Typos, or lack of them, can mean the difference between a happy client and an angry client. They are, quite simply, your worst enemy. Spotting mistakes in someone else’s work is relatively easy, but spotting them in your own work can often prove quite the opposite. It makes sense then to have someone else proofread your work. However, with deadlines forever looming, employing the services of a proofreader just isn’t always practical. So what’s the best way to proofread your own work? Well, different people prefer different techniques: here’s a few favorites:
Mountain Lion actually seems a bit scant on new language-related functionality. Sure, it’s got plenty of exciting new features, like PowerNap, Messages and Airplay Mirroring, but hardly any of them seem particularly relevant to translating. No doubt translators who own more than one Apple product will be pleased with Mountain Lion’s tight integration with iCloud, and translators who like to spend a lot of their time on Twitter and Facebook* etc will surely appreciate Built-in Sharing, but what of new features that might be of specific interest to translators in general? Here’s five:
There’s no denying it, translators tend to spend more time on the web than most, and depending on how you work, your choice of browser can sometimes make doing things on the web (like mining information) altogether more efficient, which translates to less frustration and more time to do other things: like tweeting or walking the dog. So what then, makes one browser more efficient or ‘better’ than another?
If you’re able to make a living as a translator then you’ve obviously already reached a relatively high level of source-language proficiency – a level of proficiency that no doubt gives you the means to impress even native speakers without breaking that much of a sweat: provided, that is, that you stay within your source-language comfort zone; for you know in your heart-of-hearts that acting outside of said comfort zone would be about as frightening as suddenly finding yourself in the same room as Dracula.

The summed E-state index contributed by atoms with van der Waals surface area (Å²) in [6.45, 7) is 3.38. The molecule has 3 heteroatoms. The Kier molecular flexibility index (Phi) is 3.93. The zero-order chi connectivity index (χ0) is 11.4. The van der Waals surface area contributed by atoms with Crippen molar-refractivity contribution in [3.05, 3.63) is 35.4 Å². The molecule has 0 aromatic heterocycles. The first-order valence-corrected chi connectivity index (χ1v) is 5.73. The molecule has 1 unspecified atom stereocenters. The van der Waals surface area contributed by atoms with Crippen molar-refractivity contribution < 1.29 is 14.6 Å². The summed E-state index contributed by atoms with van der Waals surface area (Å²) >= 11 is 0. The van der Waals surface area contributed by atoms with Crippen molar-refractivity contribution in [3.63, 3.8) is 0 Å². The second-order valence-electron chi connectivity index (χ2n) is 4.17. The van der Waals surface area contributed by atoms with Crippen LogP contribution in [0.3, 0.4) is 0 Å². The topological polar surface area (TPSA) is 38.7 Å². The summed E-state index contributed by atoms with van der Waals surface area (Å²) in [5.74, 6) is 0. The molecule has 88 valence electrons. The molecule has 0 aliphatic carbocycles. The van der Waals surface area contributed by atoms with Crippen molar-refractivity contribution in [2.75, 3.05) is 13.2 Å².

As we all know, translators all too often remain in the shadows. For example, although a huge number of people will have delighted in English translations of works by the famous Japanese author Natsume Soseki, very few of those people will be able to recall the name/s of the translator/s who actually wrote the words on the pages they read. The same is, of course, true of books that have been translated into any language: from any language. It’s also true of course that translators who translate novels generally get their name printed somewhere in the book (all be it usually in relatively small print), however, we think that’s just not enough: we think that every truly outstanding translator deserves his or her own Wikipedia page! You may think that your favourite translators already have their own Wikipedia pages but, in many cases, you’d be wrong. Furthermore, as translators ourselves, we think that translators are perfectly positioned to plug this gap in Wikipedia’s knowledge. After all, if WE don’t have the passion, the knowledge and the interest to fill this hole in the world’s knowledge then who does?!